Monday, October 02, 2006

The Bible Has 6 Chapters

My graduate degree training came from Kendell H. Easley. Yes, I went to seminary, but pretty much I went to Dr. Easley. As much as it was possible to fit into my schedule during my four years of graduate study, I took every course he taught - regardless of how it aligned with my degree track (At one point, Dr. Easley being my only professor for six consecutive courses!?).

In his helpful, easily readable, and inexpensive Guide to Understanding the Bible, Easley gives the following eight-part (6 chapter) outline of the Bible. He explains:
Think of the biblical narrative as something like a modern novel. There is a prologue, giving the background information that helps make sense of the plot. Then there is the plot development in a number of chapters. In the biblical narrative, the story develops in six chapters that take the account from beginning to culmination. Then finally at the end is an epilogue, telling what happens after the main story has ended.
As you think of the Bible in this way, it is also helpful to keep in mind the one sentence summary of the Bible that Easley puts forth:

The Lord God through his Christ is graciously building a kingdom of redeemed people for their joy and for his own glory.

The Bible's eight parts and six chapters:

Prologue: The Need for Redemption
(Genesis 1:11)

It all beings by explaining why the story must be told. God is building a kingdom of redeemed people because human beings are rebels who cannot save themselves. Other religions begin by assuming that people can do enough good works or perform enough religious deeds to earn a place in heaven. The Bible starts by telling the opposite story. Genesis 1-11 belongs to real human history, but the events are almost impossible to date. The main thing about the prologue is that it describes events involving the entire human race and shows that mankind has rebelled against God since the beginning.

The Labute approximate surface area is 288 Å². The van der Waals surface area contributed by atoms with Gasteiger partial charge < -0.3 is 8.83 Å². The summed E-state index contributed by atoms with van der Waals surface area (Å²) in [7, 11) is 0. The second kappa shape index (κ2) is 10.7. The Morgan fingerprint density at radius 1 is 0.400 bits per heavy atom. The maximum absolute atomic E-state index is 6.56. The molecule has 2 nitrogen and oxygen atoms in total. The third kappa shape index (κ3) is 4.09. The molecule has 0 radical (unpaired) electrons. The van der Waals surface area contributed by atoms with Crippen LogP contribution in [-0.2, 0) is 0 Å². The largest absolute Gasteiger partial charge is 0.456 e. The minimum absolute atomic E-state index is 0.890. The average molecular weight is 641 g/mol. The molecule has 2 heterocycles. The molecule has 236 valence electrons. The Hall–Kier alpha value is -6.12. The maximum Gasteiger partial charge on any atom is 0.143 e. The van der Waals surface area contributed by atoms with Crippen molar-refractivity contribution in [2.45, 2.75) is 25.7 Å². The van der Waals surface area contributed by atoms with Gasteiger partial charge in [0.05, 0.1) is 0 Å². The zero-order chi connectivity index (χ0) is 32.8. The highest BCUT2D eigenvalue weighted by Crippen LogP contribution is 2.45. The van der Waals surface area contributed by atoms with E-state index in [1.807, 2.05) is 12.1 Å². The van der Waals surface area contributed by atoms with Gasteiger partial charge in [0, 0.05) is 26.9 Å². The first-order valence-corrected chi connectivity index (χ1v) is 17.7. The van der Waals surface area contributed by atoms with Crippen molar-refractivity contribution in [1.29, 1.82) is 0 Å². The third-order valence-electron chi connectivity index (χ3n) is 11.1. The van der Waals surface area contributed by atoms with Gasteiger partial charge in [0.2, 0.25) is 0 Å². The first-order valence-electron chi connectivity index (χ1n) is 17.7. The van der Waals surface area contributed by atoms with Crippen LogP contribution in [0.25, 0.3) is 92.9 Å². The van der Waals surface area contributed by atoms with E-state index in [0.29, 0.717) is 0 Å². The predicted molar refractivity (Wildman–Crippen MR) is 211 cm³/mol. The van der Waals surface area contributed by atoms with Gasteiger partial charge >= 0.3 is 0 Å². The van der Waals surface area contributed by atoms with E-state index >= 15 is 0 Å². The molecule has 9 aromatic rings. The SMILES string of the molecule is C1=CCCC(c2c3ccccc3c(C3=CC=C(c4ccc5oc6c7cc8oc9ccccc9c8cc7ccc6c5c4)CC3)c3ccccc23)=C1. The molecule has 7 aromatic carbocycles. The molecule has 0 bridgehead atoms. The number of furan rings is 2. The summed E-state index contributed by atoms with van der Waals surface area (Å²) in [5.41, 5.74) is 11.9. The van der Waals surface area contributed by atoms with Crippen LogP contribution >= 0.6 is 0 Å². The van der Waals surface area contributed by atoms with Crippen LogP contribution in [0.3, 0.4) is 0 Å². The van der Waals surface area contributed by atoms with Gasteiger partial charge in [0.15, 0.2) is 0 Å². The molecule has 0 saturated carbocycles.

Chapter 1: God Builds His Nation
(Genesis 12 - 1 Kings 11)

Israel Chosen as the People of Promise, c. 2000-931 B.C.
The first chapter in God's plan to build an everlasting kingdom was to build an earthly nation in a particular time and place. This chapter carries the plot from the first family he called to his covenant (Abraham and Sarah) to the full splendor of the Israelite nation at its grandest expression (under David and Solomon).
Chapter 2: God Educates His Nation
(I Kings 12- 2 Kings 25; Some Prophets)

Disobedient Israel Disciplined, c. 931-586 B.C.
The second chapter in God's plan was to educate Israel about the consequences of sin. The Israelites compromised by worshipping other gods during the entire time they were in the land. God raised up spokesmen the prophets to urge people to repent of idolatry and injustice, to warn of the coming "day of the LORD" in judgment. They also predicted the coming of the Messiah. Their message was largely ignored. This chapter carries the plot from the division of the nations (because of sin) to its destruction (because of sin).
Chapter 3: God Keeps A Faithful Remnant
(Ezra through Esther; Some Prophets)

Messiah's Space and Time Prepared, c. 586 - 6 B.C.
Chapter three in God's story is the "quiet chapter." Outwardly, it appeared that God was doing nothing for more than five centuries. For those who read the story carefully, however, he was doing two important things. On the one hand, God was keeping the Jews together as a nation. They had their own land, laws, and temple, even though the kingship and national independence had disappeared. God was preparing to send his Son "in the fullness of time." On the other hand, God scattered most Jews throughout the nations to be testimones to his name. By building synagogues to preserve their religious and ethnic identity, these Jews were often the starting point for proclaiming the message that the promised Messiah had come. This chapter carries the plot fro the Babylonian captivity until the birth of the Messiah.